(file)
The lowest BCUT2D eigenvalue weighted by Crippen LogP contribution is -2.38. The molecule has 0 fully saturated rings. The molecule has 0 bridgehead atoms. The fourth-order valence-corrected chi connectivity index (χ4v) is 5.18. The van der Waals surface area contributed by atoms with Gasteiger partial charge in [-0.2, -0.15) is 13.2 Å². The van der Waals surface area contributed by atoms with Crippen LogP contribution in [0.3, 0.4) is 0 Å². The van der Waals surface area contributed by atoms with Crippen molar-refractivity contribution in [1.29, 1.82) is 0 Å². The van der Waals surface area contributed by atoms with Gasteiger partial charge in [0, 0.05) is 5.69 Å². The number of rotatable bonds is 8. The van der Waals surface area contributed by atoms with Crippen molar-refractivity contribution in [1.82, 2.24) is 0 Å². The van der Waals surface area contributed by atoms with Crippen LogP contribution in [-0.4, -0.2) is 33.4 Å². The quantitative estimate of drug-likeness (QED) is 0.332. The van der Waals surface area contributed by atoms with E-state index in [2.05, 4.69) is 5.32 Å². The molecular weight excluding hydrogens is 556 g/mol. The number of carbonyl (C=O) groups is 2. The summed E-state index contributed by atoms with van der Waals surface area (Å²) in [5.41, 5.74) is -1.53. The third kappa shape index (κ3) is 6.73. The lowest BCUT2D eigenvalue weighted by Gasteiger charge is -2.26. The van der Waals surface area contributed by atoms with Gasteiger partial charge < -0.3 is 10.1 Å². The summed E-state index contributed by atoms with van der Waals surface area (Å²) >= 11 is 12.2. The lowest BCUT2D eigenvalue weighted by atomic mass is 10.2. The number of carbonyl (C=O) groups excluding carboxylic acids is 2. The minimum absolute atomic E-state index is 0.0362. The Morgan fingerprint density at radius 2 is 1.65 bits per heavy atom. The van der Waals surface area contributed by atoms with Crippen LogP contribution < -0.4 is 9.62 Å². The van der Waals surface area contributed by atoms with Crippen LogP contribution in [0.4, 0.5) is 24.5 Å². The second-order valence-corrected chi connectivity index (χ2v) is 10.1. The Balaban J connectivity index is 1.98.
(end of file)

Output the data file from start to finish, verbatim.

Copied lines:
The lowest BCUT2D eigenvalue weighted by Crippen LogP contribution is -2.38. The molecule has 0 fully saturated rings. The molecule has 0 bridgehead atoms. The fourth-order valence-corrected chi connectivity index (χ4v) is 5.18. The van der Waals surface area contributed by atoms with Gasteiger partial charge in [-0.2, -0.15) is 13.2 Å². The van der Waals surface area contributed by atoms with Crippen LogP contribution in [0.3, 0.4) is 0 Å². The van der Waals surface area contributed by atoms with Crippen molar-refractivity contribution in [1.29, 1.82) is 0 Å². The van der Waals surface area contributed by atoms with Gasteiger partial charge in [0, 0.05) is 5.69 Å². The number of rotatable bonds is 8. The van der Waals surface area contributed by atoms with Crippen molar-refractivity contribution in [1.82, 2.24) is 0 Å². The van der Waals surface area contributed by atoms with Crippen LogP contribution in [-0.4, -0.2) is 33.4 Å². The quantitative estimate of drug-likeness (QED) is 0.332. The van der Waals surface area contributed by atoms with E-state index in [2.05, 4.69) is 5.32 Å². The molecular weight excluding hydrogens is 556 g/mol. The number of carbonyl (C=O) groups is 2. The summed E-state index contributed by atoms with van der Waals surface area (Å²) in [5.41, 5.74) is -1.53. The third kappa shape index (κ3) is 6.73. The lowest BCUT2D eigenvalue weighted by Gasteiger charge is -2.26. The van der Waals surface area contributed by atoms with Gasteiger partial charge < -0.3 is 10.1 Å². The summed E-state index contributed by atoms with van der Waals surface area (Å²) >= 11 is 12.2. The lowest BCUT2D eigenvalue weighted by atomic mass is 10.2. The number of carbonyl (C=O) groups excluding carboxylic acids is 2. The minimum absolute atomic E-state index is 0.0362. The Morgan fingerprint density at radius 2 is 1.65 bits per heavy atom. The van der Waals surface area contributed by atoms with Crippen LogP contribution < -0.4 is 9.62 Å². The van der Waals surface area contributed by atoms with Crippen LogP contribution in [0.4, 0.5) is 24.5 Å². The second-order valence-corrected chi connectivity index (χ2v) is 10.1. The Balaban J connectivity index is 1.98.